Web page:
Ecstasy abuse

The tragic death of 10-year-old Jade Slack tells us nothing about Britain's drug culture.

Ray Crowley

Topics Politics

This is a bit of random text from Kyle to test the new global option to add a message at the top of every article. This bit is linked somewhere.

When tragic accidents occur, like the death of 10-year-old Jade Slack this week, we like to feel there is a lesson to be learned – some small compensation for the terrible turn of events.

Jade died after allegedly taking five ecstasy tablets last Sunday. Though it has yet to be confirmed that the tablets were ecstasy and that they caused her death, she has already been anointed ‘Britain’s youngest ecstasy victim’ by the press.

But it is wrong to repeat ‘drugs are dangerous’ mantras on the back of Jade’s tragic death. In fact, it is wrong to infer anything at all about ecstasy from this incident.

Jade clearly wasn’t a typical ecstasy user. She had gone with a friend to a nearby house to play with a neighbour’s baby. Some have speculated that she took the tablets by mistake, possibly thinking they were painkillers, after complaining of feeling ill. The circumstances that led to her death were almost certainly random, and not the result of any of the drug-related mishaps we are often warned against.

The story would have been reported very differently if Jade had accidentally taken other tablets that could also have proven fatal. I cannot imagine headlines like ‘Weep for Britain’s youngest victim of migralieve/prescription painkillers/slug pellets’. The dangers involved in this case are not specific to ecstasy. Bad things can happen to any young child who unwittingly swallows something toxic.

But ecstasy is controversial. It has been hyped as an ‘evil’ drug that we must guard against. According to Hilton Dawson, Labour MP for Lancaster and Wyre: ‘Jade’s death proved that ecstasy should not be downgraded from its current status as class A drug.’ (1) Jade’s death proves no such thing. If Jade didn’t know what she was taking, she can hardly have been influenced by the class used by the UK government to categorise ecstasy.

Jade was not ‘the youngest victim to Britain’s burgeoning drug culture’ claimed by the Daily Mail (2), nor was she the victim of any cultural folly about how cool it is to take E. Society’s attitudes towards ecstasy did not encourage Jade to take it.

High court judge (not), sociologist (not) and expert on living in the real word (not) Lorraine Kelly, star of morning TV, ranted in the Sun that Jade’s death ‘proves that those who would legalise all drugs don’t have a bloody clue about living in the real word’ (3). What a useful comment (not). The legal status of E has no relevance to Jade’s death.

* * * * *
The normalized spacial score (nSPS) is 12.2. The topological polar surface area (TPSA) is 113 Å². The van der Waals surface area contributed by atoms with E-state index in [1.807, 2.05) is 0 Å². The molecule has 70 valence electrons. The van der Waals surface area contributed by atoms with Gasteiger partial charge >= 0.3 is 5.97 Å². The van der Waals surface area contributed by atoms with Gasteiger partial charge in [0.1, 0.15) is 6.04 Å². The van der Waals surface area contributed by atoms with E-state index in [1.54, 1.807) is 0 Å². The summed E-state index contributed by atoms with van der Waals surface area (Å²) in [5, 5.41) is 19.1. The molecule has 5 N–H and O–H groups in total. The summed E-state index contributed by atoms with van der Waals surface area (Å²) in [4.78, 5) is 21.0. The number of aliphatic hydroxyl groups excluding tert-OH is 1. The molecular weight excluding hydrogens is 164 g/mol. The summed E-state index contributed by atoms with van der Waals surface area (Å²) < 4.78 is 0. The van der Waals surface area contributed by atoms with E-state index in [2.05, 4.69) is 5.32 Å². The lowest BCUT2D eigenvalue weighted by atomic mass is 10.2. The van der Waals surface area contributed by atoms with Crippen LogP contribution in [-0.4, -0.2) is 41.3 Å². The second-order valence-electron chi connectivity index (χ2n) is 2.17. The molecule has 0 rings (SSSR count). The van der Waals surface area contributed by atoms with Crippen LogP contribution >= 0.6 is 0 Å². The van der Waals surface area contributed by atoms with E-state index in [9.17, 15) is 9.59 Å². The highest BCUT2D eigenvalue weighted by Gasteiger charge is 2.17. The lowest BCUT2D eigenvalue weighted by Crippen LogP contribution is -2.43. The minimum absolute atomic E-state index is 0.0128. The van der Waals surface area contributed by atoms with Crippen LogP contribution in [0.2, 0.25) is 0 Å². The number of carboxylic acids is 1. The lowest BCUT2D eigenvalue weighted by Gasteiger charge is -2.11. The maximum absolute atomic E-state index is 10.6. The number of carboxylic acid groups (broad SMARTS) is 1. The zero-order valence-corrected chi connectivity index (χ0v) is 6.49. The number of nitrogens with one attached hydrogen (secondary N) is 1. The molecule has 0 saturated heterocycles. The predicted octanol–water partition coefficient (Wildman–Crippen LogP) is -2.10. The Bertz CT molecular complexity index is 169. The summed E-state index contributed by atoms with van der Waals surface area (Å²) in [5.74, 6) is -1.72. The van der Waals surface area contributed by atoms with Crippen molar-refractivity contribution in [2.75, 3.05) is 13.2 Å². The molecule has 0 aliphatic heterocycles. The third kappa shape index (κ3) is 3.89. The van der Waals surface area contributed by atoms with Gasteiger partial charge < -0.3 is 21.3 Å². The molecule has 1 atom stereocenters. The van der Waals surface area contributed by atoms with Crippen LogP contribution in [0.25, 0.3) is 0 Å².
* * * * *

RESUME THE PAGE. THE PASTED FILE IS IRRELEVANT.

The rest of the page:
Kelly points out that responsible adults wouldn’t leave razor blades or poisons lying around for their kids to sample. So why are responsible adults who choose to take drugs (no, it’s not necessarily a contradiction) more likely to leave their coke and heroin on the coffee than their fireworks or loo cleaner? Perhaps Kelly doesn’t have a ‘bloody clue’ what being a responsible adult actually means.

Janet Betts, mother of Leah Betts who died from taking ecstasy in 1995, asks: ‘What sort of place do we live in when an innocent 10-year-old can take a stroll with a friend on a Sunday afternoon and end up at the mercy of the rising tide of illegal drugs in this country?’ (4)

What does she mean? That if fewer people were taking E, Jade would have had less chance of coming into contact with it? It’s true that Jade should never have been near ecstasy in the first place – just as children should be kept away from caustic soda, bleach, matches and medicines. But that doesn’t mean all possessing those things should be made illegal.

Of course we cannot blame Janet Betts for being emotionally affected by Jade’s death, given her own tragic loss. But we can blame the media for having a similar knee-jerk response, and for milking Betts’ response for all it is worth. Whether you are pro- or anti- the relaxation of drug laws, it is important to treat this case sensibly, instead of being swept along by a tidal wave of shock and emotion.

Whatever connection exists between Jade Slack’s death and the laws and attitudes concerning drugs in this country is tenuous enough to be irrelevant.

Read on:

spiked-issue: Drink and drugs

Don’t panic button

(1) Sun, 16 July 2002

(2) ‘The girl of ten who was killed by Ecstasy’, Andrew Loudon, Daily Mail, 16 July 2002

(3) ‘Time we all woke up’, Lorraine Kelly, Sun, 16 July 2002

(4) ‘Culture is to blame says mum’, Sun, 16 July 2002

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Topics Politics


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